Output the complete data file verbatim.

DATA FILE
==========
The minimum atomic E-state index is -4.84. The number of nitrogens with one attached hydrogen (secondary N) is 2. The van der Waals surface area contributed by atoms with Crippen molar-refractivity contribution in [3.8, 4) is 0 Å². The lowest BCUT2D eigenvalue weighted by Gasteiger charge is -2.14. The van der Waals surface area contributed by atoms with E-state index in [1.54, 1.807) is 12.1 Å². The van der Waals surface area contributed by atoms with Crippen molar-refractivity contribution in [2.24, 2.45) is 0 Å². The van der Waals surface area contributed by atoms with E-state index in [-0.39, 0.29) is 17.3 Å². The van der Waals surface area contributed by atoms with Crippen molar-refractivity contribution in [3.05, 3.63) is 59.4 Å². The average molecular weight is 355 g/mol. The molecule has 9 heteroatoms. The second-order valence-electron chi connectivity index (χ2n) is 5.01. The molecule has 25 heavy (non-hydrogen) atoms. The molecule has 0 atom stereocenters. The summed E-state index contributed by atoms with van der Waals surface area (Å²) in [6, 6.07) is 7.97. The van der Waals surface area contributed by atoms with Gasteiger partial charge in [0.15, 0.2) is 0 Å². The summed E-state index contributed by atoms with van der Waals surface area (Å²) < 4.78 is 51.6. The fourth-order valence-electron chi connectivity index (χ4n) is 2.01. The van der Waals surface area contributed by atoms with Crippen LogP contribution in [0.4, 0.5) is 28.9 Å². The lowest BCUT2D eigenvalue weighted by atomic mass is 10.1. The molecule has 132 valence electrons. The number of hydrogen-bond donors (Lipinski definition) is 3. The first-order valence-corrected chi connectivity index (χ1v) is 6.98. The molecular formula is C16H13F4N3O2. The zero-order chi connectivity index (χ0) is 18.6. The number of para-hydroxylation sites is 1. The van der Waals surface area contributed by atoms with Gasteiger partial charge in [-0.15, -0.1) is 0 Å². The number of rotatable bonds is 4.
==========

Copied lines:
The minimum atomic E-state index is -4.84. The number of nitrogens with one attached hydrogen (secondary N) is 2. The van der Waals surface area contributed by atoms with Crippen molar-refractivity contribution in [3.8, 4) is 0 Å². The lowest BCUT2D eigenvalue weighted by Gasteiger charge is -2.14. The van der Waals surface area contributed by atoms with E-state index in [1.54, 1.807) is 12.1 Å². The van der Waals surface area contributed by atoms with Crippen molar-refractivity contribution in [2.24, 2.45) is 0 Å². The van der Waals surface area contributed by atoms with E-state index in [-0.39, 0.29) is 17.3 Å². The van der Waals surface area contributed by atoms with Crippen molar-refractivity contribution in [3.05, 3.63) is 59.4 Å². The average molecular weight is 355 g/mol. The molecule has 9 heteroatoms. The second-order valence-electron chi connectivity index (χ2n) is 5.01. The molecule has 25 heavy (non-hydrogen) atoms. The molecule has 0 atom stereocenters. The summed E-state index contributed by atoms with van der Waals surface area (Å²) in [6, 6.07) is 7.97. The van der Waals surface area contributed by atoms with Gasteiger partial charge in [0.15, 0.2) is 0 Å². The summed E-state index contributed by atoms with van der Waals surface area (Å²) < 4.78 is 51.6. The fourth-order valence-electron chi connectivity index (χ4n) is 2.01. The van der Waals surface area contributed by atoms with Crippen LogP contribution in [0.4, 0.5) is 28.9 Å². The lowest BCUT2D eigenvalue weighted by atomic mass is 10.1. The molecule has 132 valence electrons. The number of hydrogen-bond donors (Lipinski definition) is 3. The first-order valence-corrected chi connectivity index (χ1v) is 6.98. The molecular formula is C16H13F4N3O2. The zero-order chi connectivity index (χ0) is 18.6. The number of para-hydroxylation sites is 1. The van der Waals surface area contributed by atoms with Gasteiger partial charge in [-0.15, -0.1) is 0 Å². The number of rotatable bonds is 4.